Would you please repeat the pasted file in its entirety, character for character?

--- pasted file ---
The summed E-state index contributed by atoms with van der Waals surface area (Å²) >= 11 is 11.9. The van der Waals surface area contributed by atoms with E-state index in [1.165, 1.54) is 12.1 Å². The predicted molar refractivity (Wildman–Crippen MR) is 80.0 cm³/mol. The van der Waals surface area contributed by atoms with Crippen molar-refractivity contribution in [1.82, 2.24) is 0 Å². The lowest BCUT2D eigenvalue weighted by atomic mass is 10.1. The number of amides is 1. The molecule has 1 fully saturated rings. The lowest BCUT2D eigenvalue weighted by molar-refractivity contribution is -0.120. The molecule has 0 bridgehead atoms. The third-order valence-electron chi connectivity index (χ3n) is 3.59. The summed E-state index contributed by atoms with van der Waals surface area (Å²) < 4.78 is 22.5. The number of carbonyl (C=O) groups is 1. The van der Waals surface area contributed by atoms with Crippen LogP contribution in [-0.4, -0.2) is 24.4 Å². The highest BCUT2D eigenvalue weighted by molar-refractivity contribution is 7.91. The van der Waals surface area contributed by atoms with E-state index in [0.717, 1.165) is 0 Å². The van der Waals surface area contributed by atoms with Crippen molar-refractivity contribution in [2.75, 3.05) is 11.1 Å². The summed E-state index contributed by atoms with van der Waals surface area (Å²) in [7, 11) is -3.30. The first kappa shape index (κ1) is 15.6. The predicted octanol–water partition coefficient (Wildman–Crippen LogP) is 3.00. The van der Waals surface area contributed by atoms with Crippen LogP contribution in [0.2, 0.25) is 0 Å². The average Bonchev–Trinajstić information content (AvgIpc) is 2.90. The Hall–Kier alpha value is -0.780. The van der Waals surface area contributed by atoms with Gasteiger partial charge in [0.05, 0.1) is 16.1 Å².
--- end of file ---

The summed E-state index contributed by atoms with van der Waals surface area (Å²) >= 11 is 11.9. The van der Waals surface area contributed by atoms with E-state index in [1.165, 1.54) is 12.1 Å². The predicted molar refractivity (Wildman–Crippen MR) is 80.0 cm³/mol. The van der Waals surface area contributed by atoms with Crippen molar-refractivity contribution in [1.82, 2.24) is 0 Å². The lowest BCUT2D eigenvalue weighted by atomic mass is 10.1. The number of amides is 1. The molecule has 1 fully saturated rings. The lowest BCUT2D eigenvalue weighted by molar-refractivity contribution is -0.120. The molecule has 0 bridgehead atoms. The third-order valence-electron chi connectivity index (χ3n) is 3.59. The summed E-state index contributed by atoms with van der Waals surface area (Å²) < 4.78 is 22.5. The number of carbonyl (C=O) groups is 1. The van der Waals surface area contributed by atoms with Crippen LogP contribution in [-0.4, -0.2) is 24.4 Å². The highest BCUT2D eigenvalue weighted by molar-refractivity contribution is 7.91. The van der Waals surface area contributed by atoms with E-state index in [0.717, 1.165) is 0 Å². The van der Waals surface area contributed by atoms with Crippen molar-refractivity contribution in [2.75, 3.05) is 11.1 Å². The summed E-state index contributed by atoms with van der Waals surface area (Å²) in [7, 11) is -3.30. The first kappa shape index (κ1) is 15.6. The predicted octanol–water partition coefficient (Wildman–Crippen LogP) is 3.00. The van der Waals surface area contributed by atoms with Crippen LogP contribution in [0.2, 0.25) is 0 Å². The average Bonchev–Trinajstić information content (AvgIpc) is 2.90. The Hall–Kier alpha value is -0.780. The van der Waals surface area contributed by atoms with Gasteiger partial charge in [0.05, 0.1) is 16.1 Å².